If you are getting pregnant after your first visit, notify your local authorities. This is a very important thing you have to do at first. When you notify them, you will get several books and papers regarding activity program and service you’ll get during your pregnancy, for instance, Mama yoga class, parenting class, nursing class, etc. Some are fee, some are not. You will receive two books – pregnancy development book and promo and discount stickers book, as well as a pregnant-signed chain.
The book will be used during pregnancy until the labor which includes the physical growth and development for the mother and baby. You are obliged to bring the books on every checkup schedule. Meanwhile, you can hang pregnant-signed chain on your bag wherever you go. This sticker chain is to notify other people in public places and transportation that you are currently pregnant and should get a priority seat in public areas. In local authority offices, they usually have a special locket for foreign visitor. Unfortunately, most given documents are written in Japanese. So, if you can’t speak Japanese or read Kanji, it would be better to bring your partner (if he/she could speak Japanese) or someone else.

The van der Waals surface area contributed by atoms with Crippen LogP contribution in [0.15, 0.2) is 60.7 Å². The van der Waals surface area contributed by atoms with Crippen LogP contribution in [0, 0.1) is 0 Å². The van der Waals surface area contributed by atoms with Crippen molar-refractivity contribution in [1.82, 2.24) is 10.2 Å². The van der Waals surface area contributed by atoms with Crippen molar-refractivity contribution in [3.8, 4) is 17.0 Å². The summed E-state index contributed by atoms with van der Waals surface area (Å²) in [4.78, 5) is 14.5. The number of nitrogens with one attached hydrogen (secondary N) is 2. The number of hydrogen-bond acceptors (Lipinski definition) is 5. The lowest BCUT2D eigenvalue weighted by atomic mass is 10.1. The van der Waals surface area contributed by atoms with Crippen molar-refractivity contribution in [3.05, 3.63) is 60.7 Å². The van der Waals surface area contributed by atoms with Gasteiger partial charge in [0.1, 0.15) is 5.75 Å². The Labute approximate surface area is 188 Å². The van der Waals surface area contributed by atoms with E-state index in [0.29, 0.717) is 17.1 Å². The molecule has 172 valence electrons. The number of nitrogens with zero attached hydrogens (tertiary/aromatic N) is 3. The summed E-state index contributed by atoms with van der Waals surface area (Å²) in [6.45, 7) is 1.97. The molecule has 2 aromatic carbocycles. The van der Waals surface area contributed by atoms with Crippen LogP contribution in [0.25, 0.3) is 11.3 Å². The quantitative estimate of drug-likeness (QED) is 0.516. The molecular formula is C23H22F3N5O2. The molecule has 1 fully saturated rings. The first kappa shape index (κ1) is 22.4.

- Choosing a hospital that fits your condition
Next step is to choose a right hospital or clinic for you and family. In Japan, hospital varies from type of services they provide to labor fee you will be charged.
It is important for you to consider the location and distance from your house. A hospital or clinic with a shorter distance means a better anticipation to an emergency situation.
In terms of services, some large hospitals provide you English speaking doctors. So, if you couldn’t speak Japanese and are forced to go to the hospital by yourself, that wouldn’t matter. However, usually, some small clinics in the neighborhood don’t have this kind of service. If you have no other options than to choose these clinics, make sure you always have somebody who is fluent in Japanese to accompany you in every control schedule.